1
Beacham Chapter 10 problem 19
clc
clear

% Problem Statement.
% We are given lines of equations, but we are given an array of
unknown
% variables, so before we can tackle the problem, we must first figure
out the
% unknown variables.

% We can tackle this problem, and in fact we can use inverse method,
or
% left division.

% So we are going to use both methods to tackle this problem, and time
the
% process to see which method is more time efficient for Matlab
% First Problem

% 1st Matrix: Contains all the amounts of the unknown variables.


A= [3,4,2,-1,1,7,1;
2,-2,3,-4,5,2,8;
1,2,3,1,2,4,6;
5,10,4,3,9,-2,1;
3,2,-2,-4,-5,-6,7;
-2,9,1,3,-3,5,1;
1,-2,-8,4,2,4,5];
% 2nd Matrix: Contain the answers of all equations.
B=[42,32,12,-5,10,18,17];
% You have want to have the inner Dimensions of the Matrix to agree,
so
% you have to transpose one of the matrices. It's B. By transposing B
is
% now 7x1, while A is 7x7, so now the inner values matrices equal
B=B';

% Inverse Method
% % we can use tic toc set up to time, we will first use mathematics
to
%solve problem. We are using ^-1
tic
X1= (A^-1)*B
End_time_1= toc;

% Inverse Method
% we can use tic toc set up to time, and we can to inv()
%because the matrix is a square (2x2 3x3 4x4...)
tic

1
X2= inv(A)*B
End_time_2= toc;

% Left Division
% we will use tic toc set up to time, and now we will implement left
% division equation which is the preferred way, it's a much less error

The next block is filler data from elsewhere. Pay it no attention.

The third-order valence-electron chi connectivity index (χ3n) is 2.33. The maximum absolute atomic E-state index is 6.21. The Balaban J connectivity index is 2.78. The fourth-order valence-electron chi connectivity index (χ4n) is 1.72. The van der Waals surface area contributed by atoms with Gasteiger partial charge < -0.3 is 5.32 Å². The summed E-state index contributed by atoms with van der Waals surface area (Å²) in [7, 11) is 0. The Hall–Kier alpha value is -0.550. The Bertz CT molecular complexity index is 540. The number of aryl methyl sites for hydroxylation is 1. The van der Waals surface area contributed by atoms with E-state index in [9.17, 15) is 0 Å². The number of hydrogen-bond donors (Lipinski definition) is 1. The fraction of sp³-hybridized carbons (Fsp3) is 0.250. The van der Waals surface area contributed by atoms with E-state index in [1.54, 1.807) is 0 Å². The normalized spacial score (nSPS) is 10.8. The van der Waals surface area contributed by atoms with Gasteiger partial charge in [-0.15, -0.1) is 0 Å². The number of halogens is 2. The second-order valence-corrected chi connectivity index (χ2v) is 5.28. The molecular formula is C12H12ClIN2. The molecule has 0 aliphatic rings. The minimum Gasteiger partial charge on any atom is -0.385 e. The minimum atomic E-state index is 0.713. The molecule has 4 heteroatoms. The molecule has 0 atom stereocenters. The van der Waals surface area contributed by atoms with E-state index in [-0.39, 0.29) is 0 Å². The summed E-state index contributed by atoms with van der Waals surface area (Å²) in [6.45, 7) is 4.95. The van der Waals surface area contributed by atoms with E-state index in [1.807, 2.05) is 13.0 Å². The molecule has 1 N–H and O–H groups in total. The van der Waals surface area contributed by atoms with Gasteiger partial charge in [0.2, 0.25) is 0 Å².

% filled method than the inverse setup.
tic
X3= A\B
End_time_3= toc;

%re-formate the three values to have defined decimal count

X1=single(X1)
X2=single(X2)
X3=single(X3)

if X1==X2==X3

fprintf(' When we use power to the ^-1 to perform inverse method\n to


solve the problem Matlab takes %1.9f seconds to run the problem. \n',
End_time_1)
fprintf('When we use the inv function perform inverse method\n to
solve the nproblem Matlab takes %1.9f seconds to run the problem.
\n', End_time_2)
fprintf('When we use backward slash to perform left division\n to
solve the problem Matlab takes %1.9f seconds to run the problem. \n',
End_time_3)

fprintf('\n the value for x1 is %4.6f',All_unkonw_x_valuess(1))


fprintf('\n the value for x2 is %4.6f\t',All_unkonw_x_valuess(2,1))
fprintf('\n the value for x3 is %4.6f\t',All_unkonw_x_valuess(3,1))
fprintf('\n the value for x4 is %4.6f\t',All_unkonw_x_valuess(4,1))
fprintf('\n the value for x5 is %4.6f\t',All_unkonw_x_valuess(5,1))
fprintf('\n the value for x6 is %4.6f\t',All_unkonw_x_valuess(6,1))
fprintf('\n the value for x7 is %4.6f\t',All_unkonw_x_valuess(7,1))

else
disp('too bad, it isn''t equal out each other')
end

X1 =

-0.19
2.55
-3.28
-6.76
1.32
4.32
0.63

2
X2 =

-0.19
2.55
-3.28
-6.76
1.32
4.32
0.63

X3 =

-0.19
2.55
-3.28
-6.76
1.32
4.32
0.63

X1 =

-0.19
2.55
-3.28
-6.76
1.32
4.32
0.63

X2 =

-0.19
2.55
-3.28
-6.76
1.32
4.32
0.63

X3 =

-0.19
2.55